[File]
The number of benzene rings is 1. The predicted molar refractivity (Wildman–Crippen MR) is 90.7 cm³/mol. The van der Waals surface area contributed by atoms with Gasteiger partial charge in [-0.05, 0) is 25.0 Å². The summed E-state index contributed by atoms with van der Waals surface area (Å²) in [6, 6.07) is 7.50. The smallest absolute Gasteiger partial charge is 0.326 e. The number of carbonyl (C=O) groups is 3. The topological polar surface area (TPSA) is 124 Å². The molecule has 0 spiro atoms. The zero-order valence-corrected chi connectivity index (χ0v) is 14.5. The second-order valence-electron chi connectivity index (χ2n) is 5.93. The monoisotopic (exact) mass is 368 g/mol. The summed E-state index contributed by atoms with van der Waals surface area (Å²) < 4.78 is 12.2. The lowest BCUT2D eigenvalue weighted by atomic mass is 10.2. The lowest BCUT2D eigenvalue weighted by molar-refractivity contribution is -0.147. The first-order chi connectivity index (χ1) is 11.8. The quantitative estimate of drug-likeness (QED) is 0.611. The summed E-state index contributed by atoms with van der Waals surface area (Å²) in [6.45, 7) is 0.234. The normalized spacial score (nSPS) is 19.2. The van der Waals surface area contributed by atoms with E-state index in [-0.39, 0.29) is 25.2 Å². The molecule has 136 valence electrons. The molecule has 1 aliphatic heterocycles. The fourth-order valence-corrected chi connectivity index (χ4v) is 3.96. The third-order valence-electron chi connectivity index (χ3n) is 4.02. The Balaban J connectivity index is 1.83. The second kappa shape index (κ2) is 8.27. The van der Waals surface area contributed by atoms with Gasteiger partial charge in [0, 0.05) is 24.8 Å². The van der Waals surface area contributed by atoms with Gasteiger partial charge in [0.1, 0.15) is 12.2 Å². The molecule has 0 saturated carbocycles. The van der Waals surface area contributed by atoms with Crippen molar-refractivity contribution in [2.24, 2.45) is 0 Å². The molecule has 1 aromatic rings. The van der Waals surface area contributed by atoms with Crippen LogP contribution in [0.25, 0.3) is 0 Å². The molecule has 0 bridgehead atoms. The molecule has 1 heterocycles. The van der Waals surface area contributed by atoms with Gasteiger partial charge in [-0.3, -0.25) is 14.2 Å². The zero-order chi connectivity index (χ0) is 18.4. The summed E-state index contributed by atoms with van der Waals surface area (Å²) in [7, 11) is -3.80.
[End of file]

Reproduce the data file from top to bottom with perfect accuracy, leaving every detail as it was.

The number of benzene rings is 1. The predicted molar refractivity (Wildman–Crippen MR) is 90.7 cm³/mol. The van der Waals surface area contributed by atoms with Gasteiger partial charge in [-0.05, 0) is 25.0 Å². The summed E-state index contributed by atoms with van der Waals surface area (Å²) in [6, 6.07) is 7.50. The smallest absolute Gasteiger partial charge is 0.326 e. The number of carbonyl (C=O) groups is 3. The topological polar surface area (TPSA) is 124 Å². The molecule has 0 spiro atoms. The zero-order valence-corrected chi connectivity index (χ0v) is 14.5. The second-order valence-electron chi connectivity index (χ2n) is 5.93. The monoisotopic (exact) mass is 368 g/mol. The summed E-state index contributed by atoms with van der Waals surface area (Å²) < 4.78 is 12.2. The lowest BCUT2D eigenvalue weighted by atomic mass is 10.2. The lowest BCUT2D eigenvalue weighted by molar-refractivity contribution is -0.147. The first-order chi connectivity index (χ1) is 11.8. The quantitative estimate of drug-likeness (QED) is 0.611. The summed E-state index contributed by atoms with van der Waals surface area (Å²) in [6.45, 7) is 0.234. The normalized spacial score (nSPS) is 19.2. The van der Waals surface area contributed by atoms with E-state index in [-0.39, 0.29) is 25.2 Å². The molecule has 136 valence electrons. The molecule has 1 aliphatic heterocycles. The fourth-order valence-corrected chi connectivity index (χ4v) is 3.96. The third-order valence-electron chi connectivity index (χ3n) is 4.02. The Balaban J connectivity index is 1.83. The second kappa shape index (κ2) is 8.27. The van der Waals surface area contributed by atoms with Gasteiger partial charge in [0, 0.05) is 24.8 Å². The van der Waals surface area contributed by atoms with Gasteiger partial charge in [0.1, 0.15) is 12.2 Å². The molecule has 0 saturated carbocycles. The van der Waals surface area contributed by atoms with Crippen molar-refractivity contribution in [2.24, 2.45) is 0 Å². The molecule has 1 aromatic rings. The van der Waals surface area contributed by atoms with Crippen LogP contribution in [0.25, 0.3) is 0 Å². The molecule has 0 bridgehead atoms. The molecule has 1 heterocycles. The van der Waals surface area contributed by atoms with Gasteiger partial charge in [-0.3, -0.25) is 14.2 Å². The zero-order chi connectivity index (χ0) is 18.4. The summed E-state index contributed by atoms with van der Waals surface area (Å²) in [7, 11) is -3.80.